"Mobile Wallet"


The "mobile wallet" has been a much talked about concept
over the last several years, with little result for most consumers.  In
2011, Google rolled out its mobile wallet app on select devices, but the launch
was marred by a security breach and low adoption.  While Google's missteps
appeased the naysayers, the real test for mobile wallet technology has always
rested at the feet of Apple and its history of influencing consumer behavior
and expectations.

Last week, Apple took the first steps towards a full mobile
wallet solution with Passbook, a new native app announced for the forthcoming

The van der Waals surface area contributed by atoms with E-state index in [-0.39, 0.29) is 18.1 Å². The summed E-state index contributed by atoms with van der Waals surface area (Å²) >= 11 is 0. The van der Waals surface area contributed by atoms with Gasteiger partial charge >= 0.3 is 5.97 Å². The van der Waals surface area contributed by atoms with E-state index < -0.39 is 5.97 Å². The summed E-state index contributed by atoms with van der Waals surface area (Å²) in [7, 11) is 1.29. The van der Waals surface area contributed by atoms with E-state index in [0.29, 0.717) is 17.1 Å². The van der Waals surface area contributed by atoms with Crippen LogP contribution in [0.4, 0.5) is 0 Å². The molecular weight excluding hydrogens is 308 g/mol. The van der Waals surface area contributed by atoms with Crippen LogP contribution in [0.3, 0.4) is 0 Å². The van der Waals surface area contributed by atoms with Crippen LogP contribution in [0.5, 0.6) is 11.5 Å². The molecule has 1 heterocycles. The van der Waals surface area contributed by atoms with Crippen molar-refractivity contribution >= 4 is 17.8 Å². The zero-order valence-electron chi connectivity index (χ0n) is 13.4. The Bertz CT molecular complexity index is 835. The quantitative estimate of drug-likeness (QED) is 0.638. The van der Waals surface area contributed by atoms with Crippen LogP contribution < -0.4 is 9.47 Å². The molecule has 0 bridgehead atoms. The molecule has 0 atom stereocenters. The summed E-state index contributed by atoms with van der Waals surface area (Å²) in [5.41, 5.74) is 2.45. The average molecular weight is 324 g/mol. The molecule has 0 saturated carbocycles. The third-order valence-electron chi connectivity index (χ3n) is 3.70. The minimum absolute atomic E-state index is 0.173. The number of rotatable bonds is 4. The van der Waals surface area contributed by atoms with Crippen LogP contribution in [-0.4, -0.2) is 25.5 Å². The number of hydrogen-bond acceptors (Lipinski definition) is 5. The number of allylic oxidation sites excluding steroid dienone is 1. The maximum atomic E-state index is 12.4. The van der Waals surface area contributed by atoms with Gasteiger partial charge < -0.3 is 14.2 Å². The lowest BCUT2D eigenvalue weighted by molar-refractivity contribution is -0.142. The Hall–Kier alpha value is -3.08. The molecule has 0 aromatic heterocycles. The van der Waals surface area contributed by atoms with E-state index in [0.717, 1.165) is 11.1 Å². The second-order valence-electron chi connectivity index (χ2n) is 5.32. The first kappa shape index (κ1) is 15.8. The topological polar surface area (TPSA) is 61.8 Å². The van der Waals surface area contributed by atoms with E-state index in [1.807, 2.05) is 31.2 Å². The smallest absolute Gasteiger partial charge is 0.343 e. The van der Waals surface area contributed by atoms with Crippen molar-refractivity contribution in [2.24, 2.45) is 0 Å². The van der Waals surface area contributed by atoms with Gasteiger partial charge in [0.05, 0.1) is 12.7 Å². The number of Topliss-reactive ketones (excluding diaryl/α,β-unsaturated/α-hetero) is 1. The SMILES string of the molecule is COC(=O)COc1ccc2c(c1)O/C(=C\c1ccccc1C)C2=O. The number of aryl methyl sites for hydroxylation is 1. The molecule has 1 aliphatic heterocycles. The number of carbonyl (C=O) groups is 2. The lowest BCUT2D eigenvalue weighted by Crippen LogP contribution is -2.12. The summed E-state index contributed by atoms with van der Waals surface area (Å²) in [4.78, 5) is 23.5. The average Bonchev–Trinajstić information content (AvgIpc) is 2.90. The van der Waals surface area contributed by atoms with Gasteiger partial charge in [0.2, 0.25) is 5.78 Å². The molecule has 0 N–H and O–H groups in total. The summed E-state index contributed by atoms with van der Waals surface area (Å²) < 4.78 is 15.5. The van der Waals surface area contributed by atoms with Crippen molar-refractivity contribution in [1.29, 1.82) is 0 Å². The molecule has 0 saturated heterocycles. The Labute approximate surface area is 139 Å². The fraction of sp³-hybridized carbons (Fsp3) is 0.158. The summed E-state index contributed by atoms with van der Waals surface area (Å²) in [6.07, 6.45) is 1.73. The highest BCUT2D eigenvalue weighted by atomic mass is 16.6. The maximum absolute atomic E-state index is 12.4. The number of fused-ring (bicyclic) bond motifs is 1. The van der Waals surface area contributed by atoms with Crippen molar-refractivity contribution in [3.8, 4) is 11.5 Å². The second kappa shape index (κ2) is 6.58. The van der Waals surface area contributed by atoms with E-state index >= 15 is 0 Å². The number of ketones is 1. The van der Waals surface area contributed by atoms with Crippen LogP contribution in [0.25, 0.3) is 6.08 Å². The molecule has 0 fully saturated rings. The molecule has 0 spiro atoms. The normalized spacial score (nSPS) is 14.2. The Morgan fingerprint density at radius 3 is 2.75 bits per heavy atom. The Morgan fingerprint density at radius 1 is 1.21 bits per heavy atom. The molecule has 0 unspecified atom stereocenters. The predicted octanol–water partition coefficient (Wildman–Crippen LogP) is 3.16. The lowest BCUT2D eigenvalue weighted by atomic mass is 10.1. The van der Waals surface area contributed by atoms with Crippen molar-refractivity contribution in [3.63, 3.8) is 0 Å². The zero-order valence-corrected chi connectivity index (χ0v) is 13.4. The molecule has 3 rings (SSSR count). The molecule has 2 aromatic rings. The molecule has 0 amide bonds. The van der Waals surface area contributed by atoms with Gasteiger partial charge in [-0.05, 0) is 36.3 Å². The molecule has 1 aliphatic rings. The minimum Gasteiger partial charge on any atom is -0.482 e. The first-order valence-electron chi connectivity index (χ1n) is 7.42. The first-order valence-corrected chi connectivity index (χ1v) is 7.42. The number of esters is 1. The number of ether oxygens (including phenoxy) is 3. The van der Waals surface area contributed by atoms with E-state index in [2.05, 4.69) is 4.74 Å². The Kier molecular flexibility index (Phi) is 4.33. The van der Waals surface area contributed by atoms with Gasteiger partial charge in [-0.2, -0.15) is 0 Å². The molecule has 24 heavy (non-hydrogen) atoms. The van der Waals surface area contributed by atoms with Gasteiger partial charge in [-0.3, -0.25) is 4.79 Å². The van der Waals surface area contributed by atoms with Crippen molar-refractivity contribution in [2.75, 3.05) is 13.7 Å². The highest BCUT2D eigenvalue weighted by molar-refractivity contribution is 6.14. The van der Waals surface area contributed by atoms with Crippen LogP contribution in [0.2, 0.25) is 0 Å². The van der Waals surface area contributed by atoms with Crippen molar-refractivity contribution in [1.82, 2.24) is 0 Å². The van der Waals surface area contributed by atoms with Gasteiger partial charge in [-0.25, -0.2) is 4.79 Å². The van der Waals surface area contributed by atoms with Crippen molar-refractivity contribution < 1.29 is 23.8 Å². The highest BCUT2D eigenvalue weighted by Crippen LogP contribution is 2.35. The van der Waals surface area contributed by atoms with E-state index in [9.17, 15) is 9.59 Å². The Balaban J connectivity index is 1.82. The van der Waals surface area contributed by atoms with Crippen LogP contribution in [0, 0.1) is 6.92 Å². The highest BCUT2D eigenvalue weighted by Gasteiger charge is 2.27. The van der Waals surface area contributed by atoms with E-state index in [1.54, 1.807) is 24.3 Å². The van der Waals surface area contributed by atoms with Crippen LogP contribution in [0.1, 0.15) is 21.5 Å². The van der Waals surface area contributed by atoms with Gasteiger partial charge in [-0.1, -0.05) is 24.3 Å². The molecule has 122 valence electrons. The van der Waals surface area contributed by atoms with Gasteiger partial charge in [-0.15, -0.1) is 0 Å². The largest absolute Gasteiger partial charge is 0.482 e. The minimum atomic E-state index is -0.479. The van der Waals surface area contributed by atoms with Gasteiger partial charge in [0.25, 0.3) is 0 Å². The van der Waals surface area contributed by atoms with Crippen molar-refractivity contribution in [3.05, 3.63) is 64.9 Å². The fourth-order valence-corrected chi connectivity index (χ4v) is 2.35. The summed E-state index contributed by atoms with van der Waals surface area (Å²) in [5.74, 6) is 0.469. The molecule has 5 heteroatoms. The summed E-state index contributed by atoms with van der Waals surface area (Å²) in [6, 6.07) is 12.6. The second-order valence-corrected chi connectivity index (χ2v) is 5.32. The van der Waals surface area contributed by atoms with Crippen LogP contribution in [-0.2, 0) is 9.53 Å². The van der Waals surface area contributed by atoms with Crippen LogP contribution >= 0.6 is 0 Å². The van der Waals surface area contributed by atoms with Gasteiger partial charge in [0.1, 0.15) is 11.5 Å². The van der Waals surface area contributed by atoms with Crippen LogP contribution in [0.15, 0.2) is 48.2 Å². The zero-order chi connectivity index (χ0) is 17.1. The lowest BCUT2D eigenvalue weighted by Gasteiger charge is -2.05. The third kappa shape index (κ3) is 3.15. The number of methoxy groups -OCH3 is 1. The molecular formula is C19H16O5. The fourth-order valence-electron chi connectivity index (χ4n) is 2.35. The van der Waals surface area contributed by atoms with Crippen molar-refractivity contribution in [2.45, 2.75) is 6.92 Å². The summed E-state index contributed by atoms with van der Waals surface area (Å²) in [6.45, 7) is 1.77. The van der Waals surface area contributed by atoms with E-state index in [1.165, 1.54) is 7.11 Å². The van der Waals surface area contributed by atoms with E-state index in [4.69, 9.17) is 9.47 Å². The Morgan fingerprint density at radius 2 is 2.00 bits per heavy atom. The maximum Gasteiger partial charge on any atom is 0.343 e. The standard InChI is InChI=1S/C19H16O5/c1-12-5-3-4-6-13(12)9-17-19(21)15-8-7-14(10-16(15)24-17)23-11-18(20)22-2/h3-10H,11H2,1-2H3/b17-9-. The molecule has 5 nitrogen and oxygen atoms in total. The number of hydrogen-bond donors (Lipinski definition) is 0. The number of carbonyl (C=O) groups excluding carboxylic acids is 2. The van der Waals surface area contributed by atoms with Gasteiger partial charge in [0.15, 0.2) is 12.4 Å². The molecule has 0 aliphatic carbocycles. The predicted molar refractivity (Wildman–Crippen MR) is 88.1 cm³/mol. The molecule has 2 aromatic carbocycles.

iPhone software update.  At launch, Passbook will allow consumers to add
their gift cards, boarding passes, movie tickets and other commonly used
"passes" to the device for easy scanning. 

While Passbook is hardly a game-changer in its first
iteration, it allows Apple to test and perfect the software side of mobile
payments while the stakes are lower.  It has been widely suspected that
the new iPhone, due to launch in Q4 this year, will incorporate a near-field
communication (NFC) chip that will communicate directly with point of sale
terminals at retailers around the world.  At that point, Passbook will
likely include the ability to connect Passbook to Visa, Mastercard and other
major credit card accounts.